Green Groceries

Grocery shopping is really a luxury for college students. Having access to making your own food is not a privilege we all have, but if you do, here are a few tips on how to shop sustainably and on a budget! Conveniently, a lot of the ways in which you can be more sustainable will also save you some bucks at the grocery store.

  • BYOB: Bring your own bags! One of the most obvious and well-known tips, but remember to keep bags in your car or somewhere that will remind you to bring them. This goes for produce bags and mason jars as well!

  • Make your own trail mix or granola. Bring a produce bag and get nuts, dried fruit, and chocolate from bulk containers. This is a great way to save some money as well! This also applies to dips like guac, hummus, and pesto.

  • Buy non-wrapped produce. Most grocery stores have package-free produce sections – just remember to bring your own produce bags!

  • Buy in bulk to decrease the amount of packaging and save you money in the long run. Again, bring your produce bags and mason jars to avoid using plastic bags.

  • Buy local! Buying locally is a great way to be sustainable while also supporting the local economy. In my experience, it’s also the easiest way to shop zero waste because virtually all of the produce doesn’t have any packaging. While farmers markets can be pricier than grocery stores, if you take the time to find the good deals you can actually save yourself some money! Why does local matter? Transporting goods across the country/from other countries produces a lot of carbon emissions from driving and contributes to poor air quality.

  • Opt for more plant based foods. Reducing your intake of animal products, especially meat and dairy, is the single largest way to reduce our individual carbon footprint – the livestock industry produces 14.5% of global GHG emissions per year and 44% of methane emissions. You don’t have to cut out any foods fully – choosing to cut it out for one day of the week or reducing it in other incremental ways has a significant impact as well. If you are interested in learning more about the environmental footprint of the agriculture industry, check out this article!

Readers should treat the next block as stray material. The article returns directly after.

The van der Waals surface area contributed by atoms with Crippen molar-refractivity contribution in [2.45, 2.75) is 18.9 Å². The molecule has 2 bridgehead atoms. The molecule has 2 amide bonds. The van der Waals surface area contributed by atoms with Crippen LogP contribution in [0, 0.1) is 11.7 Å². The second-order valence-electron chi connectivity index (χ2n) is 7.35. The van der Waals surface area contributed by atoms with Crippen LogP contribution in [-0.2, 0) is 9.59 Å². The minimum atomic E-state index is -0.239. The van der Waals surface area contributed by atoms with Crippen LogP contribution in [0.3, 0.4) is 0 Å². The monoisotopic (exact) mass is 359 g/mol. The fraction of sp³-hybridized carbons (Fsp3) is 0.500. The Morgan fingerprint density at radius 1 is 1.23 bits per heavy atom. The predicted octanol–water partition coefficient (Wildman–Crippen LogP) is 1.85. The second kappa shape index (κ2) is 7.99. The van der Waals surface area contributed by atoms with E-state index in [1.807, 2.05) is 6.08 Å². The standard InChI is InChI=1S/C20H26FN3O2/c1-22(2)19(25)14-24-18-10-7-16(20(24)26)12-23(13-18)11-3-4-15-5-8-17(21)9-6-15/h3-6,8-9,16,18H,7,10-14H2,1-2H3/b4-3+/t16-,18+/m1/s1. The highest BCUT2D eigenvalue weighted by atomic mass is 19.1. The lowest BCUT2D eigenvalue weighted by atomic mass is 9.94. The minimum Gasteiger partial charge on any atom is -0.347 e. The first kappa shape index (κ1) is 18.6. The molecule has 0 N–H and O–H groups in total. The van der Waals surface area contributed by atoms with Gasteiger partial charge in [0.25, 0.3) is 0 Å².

• Buy organic if you can. Although organic produce and fruit can be a bit pricier, your body and the environment will thank you! Buying in bulk will reduce the price as well as by finding good deals at farmers markets. If your college or community has a CSA program, look into that! It’s a great way to get access to lots of fresh fruits and veggies at a subsidized price. (One caveat – because getting certified as USDA organic is an incredibly expensive and bureaucratic process, many smaller, local farms may not be certified organic but are not using pesticides. Make sure to ask about the practices of local farms!)

The bottom line: Global food production is one of the largest drivers of environmental degradation. We all eat a lot of food! Do your part to do it consciously!

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